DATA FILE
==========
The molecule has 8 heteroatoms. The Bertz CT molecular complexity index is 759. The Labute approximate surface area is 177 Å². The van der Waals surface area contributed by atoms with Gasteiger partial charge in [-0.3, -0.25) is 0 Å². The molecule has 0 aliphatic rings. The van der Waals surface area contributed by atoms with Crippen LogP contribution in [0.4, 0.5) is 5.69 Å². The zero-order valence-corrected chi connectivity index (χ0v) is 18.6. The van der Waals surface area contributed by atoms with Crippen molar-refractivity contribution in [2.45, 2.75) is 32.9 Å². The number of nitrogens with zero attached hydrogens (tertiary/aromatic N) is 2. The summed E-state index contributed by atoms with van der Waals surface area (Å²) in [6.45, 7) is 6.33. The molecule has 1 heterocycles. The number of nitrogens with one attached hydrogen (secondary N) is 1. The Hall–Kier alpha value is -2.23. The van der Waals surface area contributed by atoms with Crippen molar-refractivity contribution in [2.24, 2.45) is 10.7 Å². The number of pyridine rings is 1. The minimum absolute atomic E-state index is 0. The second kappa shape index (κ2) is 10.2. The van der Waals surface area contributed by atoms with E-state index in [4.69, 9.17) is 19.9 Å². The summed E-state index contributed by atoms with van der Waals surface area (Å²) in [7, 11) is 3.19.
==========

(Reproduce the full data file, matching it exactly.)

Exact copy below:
The molecule has 8 heteroatoms. The Bertz CT molecular complexity index is 759. The Labute approximate surface area is 177 Å². The van der Waals surface area contributed by atoms with Gasteiger partial charge in [-0.3, -0.25) is 0 Å². The molecule has 0 aliphatic rings. The van der Waals surface area contributed by atoms with Crippen LogP contribution in [0.4, 0.5) is 5.69 Å². The zero-order valence-corrected chi connectivity index (χ0v) is 18.6. The van der Waals surface area contributed by atoms with Crippen molar-refractivity contribution in [2.45, 2.75) is 32.9 Å². The number of nitrogens with zero attached hydrogens (tertiary/aromatic N) is 2. The summed E-state index contributed by atoms with van der Waals surface area (Å²) in [6.45, 7) is 6.33. The molecule has 1 heterocycles. The number of nitrogens with one attached hydrogen (secondary N) is 1. The Hall–Kier alpha value is -2.23. The van der Waals surface area contributed by atoms with Crippen molar-refractivity contribution in [2.24, 2.45) is 10.7 Å². The number of pyridine rings is 1. The minimum absolute atomic E-state index is 0. The second kappa shape index (κ2) is 10.2. The van der Waals surface area contributed by atoms with E-state index in [4.69, 9.17) is 19.9 Å². The summed E-state index contributed by atoms with van der Waals surface area (Å²) in [7, 11) is 3.19.